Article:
18 January 2022

NIST Ransomware Profile. Why do we need it?


Ransomware! The biggest and scariest attack for every organisation. They are on the rise and continue to be a disruptive factor in the industry. NIST has come up with a recently issued a Ransomware Profile, currently designated as "NISTIR 8374". Organisations can use this guide to prevent, respond and recover from ransomware events. The Ransomware Profile was released on September 8, 2021, and is currently in a draft stage. The profile identifies security objectives from the NIST Cybersecurity Framework and aims to help organisations identify and prioritise opportunities for improving their security and resilience against ransomware attacks.

What is the Purpose of the Ransomware Profile?

NIST 800.53 is a huge 400-page document of security controls. To make this huge document more easier to understand for the private sector, NIST reorganised and condensed the most important controls and concepts into five functional categories: Identify, Protect, Detect, Respond, and Recover.

The Ransomware Profile aims to simplify the Cybersecurity Framework further. It breaks down the controls and offers practical steps that organisations can take to safeguard their networks from potential ransomware attacks. Organisations can utilise the report to manage the risk of ransomware and gauge their level of readiness in mitigating and responding to ransomware attacks.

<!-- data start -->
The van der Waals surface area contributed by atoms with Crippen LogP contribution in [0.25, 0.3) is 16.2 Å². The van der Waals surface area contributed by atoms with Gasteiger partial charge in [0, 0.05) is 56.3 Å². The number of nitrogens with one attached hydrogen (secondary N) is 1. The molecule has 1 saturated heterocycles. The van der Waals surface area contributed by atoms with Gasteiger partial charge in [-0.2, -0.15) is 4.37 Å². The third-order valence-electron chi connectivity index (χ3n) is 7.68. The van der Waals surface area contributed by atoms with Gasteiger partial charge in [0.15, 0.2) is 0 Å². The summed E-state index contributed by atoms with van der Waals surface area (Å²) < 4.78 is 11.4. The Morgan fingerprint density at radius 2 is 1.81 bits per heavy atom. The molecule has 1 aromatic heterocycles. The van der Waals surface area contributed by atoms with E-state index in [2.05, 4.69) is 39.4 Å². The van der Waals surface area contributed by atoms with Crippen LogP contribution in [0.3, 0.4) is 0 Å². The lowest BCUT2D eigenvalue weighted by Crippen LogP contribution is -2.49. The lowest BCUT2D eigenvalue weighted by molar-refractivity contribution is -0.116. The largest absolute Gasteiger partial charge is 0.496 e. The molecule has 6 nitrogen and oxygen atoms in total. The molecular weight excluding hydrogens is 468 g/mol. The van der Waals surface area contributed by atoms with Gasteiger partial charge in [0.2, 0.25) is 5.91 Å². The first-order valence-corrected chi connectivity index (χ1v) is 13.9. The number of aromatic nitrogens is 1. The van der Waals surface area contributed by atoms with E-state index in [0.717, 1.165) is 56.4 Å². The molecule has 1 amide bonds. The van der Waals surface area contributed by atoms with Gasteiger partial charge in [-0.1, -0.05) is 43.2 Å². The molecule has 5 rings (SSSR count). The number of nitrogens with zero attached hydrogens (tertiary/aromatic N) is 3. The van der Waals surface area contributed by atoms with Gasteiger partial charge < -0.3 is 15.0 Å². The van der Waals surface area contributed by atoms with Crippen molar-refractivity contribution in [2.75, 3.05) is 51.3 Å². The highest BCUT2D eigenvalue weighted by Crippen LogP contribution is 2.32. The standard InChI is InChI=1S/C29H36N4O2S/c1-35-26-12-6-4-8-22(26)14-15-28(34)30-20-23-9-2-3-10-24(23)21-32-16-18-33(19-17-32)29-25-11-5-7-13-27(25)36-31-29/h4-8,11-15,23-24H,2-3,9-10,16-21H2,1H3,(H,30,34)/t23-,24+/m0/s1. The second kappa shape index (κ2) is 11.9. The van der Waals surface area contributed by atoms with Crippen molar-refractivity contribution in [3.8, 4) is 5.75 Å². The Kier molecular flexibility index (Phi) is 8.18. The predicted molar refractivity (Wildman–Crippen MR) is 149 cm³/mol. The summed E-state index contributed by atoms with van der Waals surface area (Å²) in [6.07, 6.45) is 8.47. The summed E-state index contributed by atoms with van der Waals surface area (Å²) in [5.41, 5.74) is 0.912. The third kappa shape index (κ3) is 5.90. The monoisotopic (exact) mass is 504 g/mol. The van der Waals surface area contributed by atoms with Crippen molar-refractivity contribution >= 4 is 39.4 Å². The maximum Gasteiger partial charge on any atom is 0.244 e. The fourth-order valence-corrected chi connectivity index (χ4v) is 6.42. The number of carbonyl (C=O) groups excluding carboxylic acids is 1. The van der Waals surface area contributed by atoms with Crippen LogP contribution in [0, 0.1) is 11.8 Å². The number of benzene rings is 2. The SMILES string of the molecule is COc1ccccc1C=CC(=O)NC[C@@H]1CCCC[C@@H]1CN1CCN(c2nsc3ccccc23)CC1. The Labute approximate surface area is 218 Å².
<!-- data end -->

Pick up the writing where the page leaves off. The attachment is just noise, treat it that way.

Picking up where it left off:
Benefits of the NIST Ransomware Profile:

The NIST Ransomware profile aims to cover a good set of basics of ransomware resilience plan. If these policies are established in your organisation, you should be in good shape.

  1. Identifying risks - The need for defining your digital assets and knowing what's important. This is the first step to data-first security and will help you understand where your critical data lives, and help you protect this sensitive data from breaches.

  2. Place security your controls - Next, you should map your folders and permissions and implement a Zero Trust, least privilege model for your data. NIST requires that you manage who can access your critical data, and make sure you can report on who can and does access this data. An attacker's job is much easier if they only need to compromise one account to get access to your sensitive data. Do everything you can to limit access to important and sensitive data so that employees can only access what they need to do their jobs and you will significantly reduce the blast radius of an attack.

  3. Continually monitoring for threats - Once you've locked down critical data, monitor and profile usage so you can alert on abnormal activity and investigate quickly. Attackers are more likely to trigger alarms if they have to jump through more hoops to access sensitive data.

  4. Implementing a response and recovery program - NIST requires you to have measures to respond to and recover from security incidents. If you understand where your sensitive data lives, who has access to it, and how they're using that data, it will be much easier to investigate and even stop an incident in its tracks.

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The NIST Ransomware Profile is still in draft stage, lets see what changes and new implementations NIST is planning for the upcoming revisions.

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